8. Influential. The Resurgent Family is all about making a difference in the world, not merely running out the clock. Thus it functions with a leadership bias. As John Maxwell put it, “Leadership is influence, nothing more, nothing less.” Consequently, our families must be intentional about developing relationships, as leadership rises and falls on relationships. No relationships equals no influence. So we must do the sometimes challenging work of inviting people into our homes, forging connections, networking with like-minded, and not-so-like-minded people, in order to be a blessing to them. As a result, our influence will grow and we will be better positioned to speak into their lives. Because we are influence-oriented, we invest time and resources into positioning our children for maximum impact in the world. We instill character into them and teach them how to turn their dreams into goals and their goals into reality. The Apostle Paul calls us as parents to “bring them up in the training” of the Lord. Especially in these trying times, our kids need the discipline to follow Christ faithfully and to achieve great things for the greater good. But they need us to instill that discipline in them in order to become the leaders God calls them to be.
  9. Healthy. The Resurgent Family recognizes the importance of being healthy—physically, spiritually, and psychologically—because each member of it is carefully crafted in God’s image and can best fulfill his or her purpose on this earth when fully healthy. We don’t worship at the altar of physical beauty or perfect fitness, but we don’t ignore healthy habits, moderation in appetites, and the benefits of regular exercise and activity. We have no need of federal programs that dictate what food our kids should eat because we already take ownership for their health. We don’t claim our faith as an excuse to live unhealthy lives, blaming God for our extra pounds because we’re so busy helping others we choose to ignore the bodies He has given us to steward. We teach our children the value of holistic living and healthy habits so that they may maximize their influence in the world and lead their families forward with vigor. Perhaps most importantly in our artificially urgent age, we insist on making rest part of our regular cycle of life. We remember a sabbath day each week, we get plenty of rest each night (even if that means we miss some shows or games we won’t remember a week later), and we schedule time off to recharge and “sharpen the saw.” After all, The Lord gives rest to His beloved. It is a gift to us that we ignore at our own peril (Psalm 127:2).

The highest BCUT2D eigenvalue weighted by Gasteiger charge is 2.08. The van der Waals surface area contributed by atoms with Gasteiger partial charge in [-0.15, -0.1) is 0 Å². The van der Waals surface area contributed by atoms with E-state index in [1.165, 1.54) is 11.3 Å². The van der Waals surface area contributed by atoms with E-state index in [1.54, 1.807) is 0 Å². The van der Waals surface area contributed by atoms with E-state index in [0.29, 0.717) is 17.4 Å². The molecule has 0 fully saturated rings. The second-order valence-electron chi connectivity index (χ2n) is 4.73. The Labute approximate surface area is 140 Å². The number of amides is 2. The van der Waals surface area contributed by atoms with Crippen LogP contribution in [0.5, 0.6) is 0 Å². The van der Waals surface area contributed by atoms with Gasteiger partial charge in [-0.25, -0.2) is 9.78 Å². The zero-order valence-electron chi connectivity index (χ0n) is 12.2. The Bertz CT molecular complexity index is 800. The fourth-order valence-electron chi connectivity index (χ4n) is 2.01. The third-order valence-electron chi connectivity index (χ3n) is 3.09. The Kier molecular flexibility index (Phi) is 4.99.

10. Connected. More than ever, The Resurgent Family must know that it is not alone. The media and the growing cultural pressures will say the opposite—you are freak and a bigot in need of therapy. But it is a lie from the pit of hell and smells like smoke. We must intentionally surround ourselves with other like-minded believers, families who share our beliefs and who will support one another as we do life together. Our natural tendency is often to draw back when overwhelmed. To pull inside our two-car garages, shut the door, and stay there until we have to go back to work. But the example of the early church—and the Church all throughout history—is to form authentic community with other believers. Our children need to see that we are not alone. They need to know that when the secular college professor tells them their parents are freaks of nature for their faith, that it is the professor who is deluded and isolated. We address this call for community extensively in You Will Be Made to Care (the perfect gift for dads, by the way) as the foundation for the resurgence. But it doesn’t happen by accident. You need to make the first move. At church this Sunday, approach another family you don’t know and start a conversation. Invite other families over to your house—don’t worry about everything being spotless. Sure, clean up a little. Be polite and gracious hosts. But don’t let a passion for cleanliness stop you from exercising true godliness and breaking bread with other believers. After all you’re already family.

I know we’ve only scratched the surface of what The Resurgent Family looks like going forward. But we would love to know what you think. We don’t do comments here at The Resurgent to keep your experience clean and uncluttered. But we would appreciate your feedback on this topic.

We’d love to know if you are interested in hearing more about The Resurgent Family and how we can best serve you and yours in the months ahead.

So you can leave a comment to let us know your thoughts on The Resurgent Facebook page.

Click here to share your thougths.